Indiana BINGO and Organized Crime

Indiana BINGO and Organized Crime

Posted in the Indianapolis Forum

Tim Motsinger

Indianapolis, IN

#1 Jun 22, 2012
Published September 15, 2011

| NewsCore

FORT WAYNE, Ind.-- A group of five Indiana residents have been charged in a $1 million charity bingo scam.

The suspects -- four men and one woman -- ran bingo games that were supposed to be for charity at American Legion Post 330 in New Haven, but investigators believe they skimmed between $988,000 and $1,040,000 from the games over the past five years, the (Fort Wayne) Journal Gazette reported Thursday.

Lana Brooks, 55, who allegedly managed the bingo games, and her husband Kenneth Brooks, 64, who was post trustee, face various felony charges including theft and unlawful charity gaming contracting.

Another alleged bingo manager, Steven Bouse, 60, and finance officers linked to the post, James Schultz, 68, and 67-year-old John Gahan, face similar charges.

Each Monday, the group's finance committee would meet to distribute $2,000 in cash between Bouse and Lana Brooks, Gahan told investigators with the Indiana Gaming Commission.

Investigators intercepted one of these deliveries and Lana Brooks admitted during questioning that she was paid "to run Bingo" and that receiving payments to do so was illegal.

She told investigators that Schultz had authorized the payments to her and Bouse and that Gahan had established the system of weekly $1,000 payments.

Post attorney Randy Fisher said that the post remains open but there has been no charity gaming since July.

Read more:
Tim Motsinger

Indianapolis, IN

#2 Jun 22, 2012
If an organization non registered as “non-profit” fails to register their raffle with the local sheriff, that group risks paying up to $10,000 in fines and spending five years in jail.
Tim Motsinger

Indianapolis, IN

#3 Jun 22, 2012
A reviewof problem gambling in forensic populations suggests that one third of criminal offenders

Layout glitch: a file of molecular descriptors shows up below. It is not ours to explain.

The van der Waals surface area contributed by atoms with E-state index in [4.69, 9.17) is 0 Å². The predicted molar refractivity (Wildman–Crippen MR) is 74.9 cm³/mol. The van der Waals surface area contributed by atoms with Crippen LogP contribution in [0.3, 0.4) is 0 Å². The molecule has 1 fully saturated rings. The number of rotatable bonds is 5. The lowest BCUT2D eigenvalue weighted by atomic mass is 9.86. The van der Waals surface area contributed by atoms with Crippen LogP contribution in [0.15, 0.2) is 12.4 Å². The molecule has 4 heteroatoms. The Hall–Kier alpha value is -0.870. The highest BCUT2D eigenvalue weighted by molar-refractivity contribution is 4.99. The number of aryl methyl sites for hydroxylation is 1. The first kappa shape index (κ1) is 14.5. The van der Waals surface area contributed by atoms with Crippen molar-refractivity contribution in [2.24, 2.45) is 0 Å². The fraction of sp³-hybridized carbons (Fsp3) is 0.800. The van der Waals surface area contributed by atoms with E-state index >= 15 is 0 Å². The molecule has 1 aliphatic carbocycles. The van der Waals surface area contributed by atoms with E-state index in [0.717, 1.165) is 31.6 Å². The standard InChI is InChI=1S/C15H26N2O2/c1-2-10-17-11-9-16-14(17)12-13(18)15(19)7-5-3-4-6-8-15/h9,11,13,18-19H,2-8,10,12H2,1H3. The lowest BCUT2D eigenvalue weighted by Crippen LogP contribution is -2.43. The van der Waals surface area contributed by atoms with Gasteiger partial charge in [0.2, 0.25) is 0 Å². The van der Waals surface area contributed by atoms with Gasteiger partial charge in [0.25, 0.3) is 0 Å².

meet criteria for problem or pathological gambling. This is the highest rate yet found in any
population. Approximately 50% of crime by incarcerated problem and pathological gamblers is
reportedly committed to support gambling. The prevalence of gambling within correctional
facilities (40%) appears lower than in the general population. However, inmates who do gamble
tend to do so regularly, and problem and pathological gamblers are disproportionately represented
among this group. Inmate screening for problem gambling and provision of specialized
treatment are currently lacking in most correctional facilities. In addition to more screening and
treatment, there needs to be greater vigilance in detecting gambling and enforcing its prohibition.
Keywords: gambling; prisons; forensic; problem gambling
The past 20 years have seen a wide expansion in the availability
and acceptability of legalized gambling. As a consequence, more
people are participating in gambling and more people are developing
gambling-related problems. Past year prevalence rates for problem
and pathological gambling ranges from 0.5% to 4.0% depending on
AUTHOR NOTE: Please address correspondence to Dr. Robert J.Williams, School
of Health Sciences, University of Lethbridge, Lethbridge, Alberta T1K 3M4, Canada.
E-mail: [email protected]
CRIMINAL JUSTICE AND BEHAVIOR, Vol. 32 No. 6, December 2005 665-689
DOI: 10.1177/0093854805279947
© 2005 American Association for Correctional and Forensic Psychology
Downloaded from
Tim Motsinger

Indianapolis, IN

#4 Jun 22, 2012
A grand jury investigation into several local bingo operations widened Friday morning as police raided a parlor on the city's southeast side.

Police seized gaming equipment, business records, receipts and about $18,000 in cash from Southside Bingo, located at the corner of Raymond Road and Sherman Drive.

Watch the RTV6 story.
Friday's search was part of a five-month probe in which investigators accuse several bingo parlor operators of failing to forward full profits to charities, as they are obliged to do under law. The operators also are accused of failing to pay state sales taxes.

Investigators say that millions of dollars meant for charities were withheld by operators of at least four bingo parlors. The Marion County grand jury in charge of the case has investigated more than two dozen people.

Southside Bingo's operator, Martin Ridley, said that his operation "has been run clean."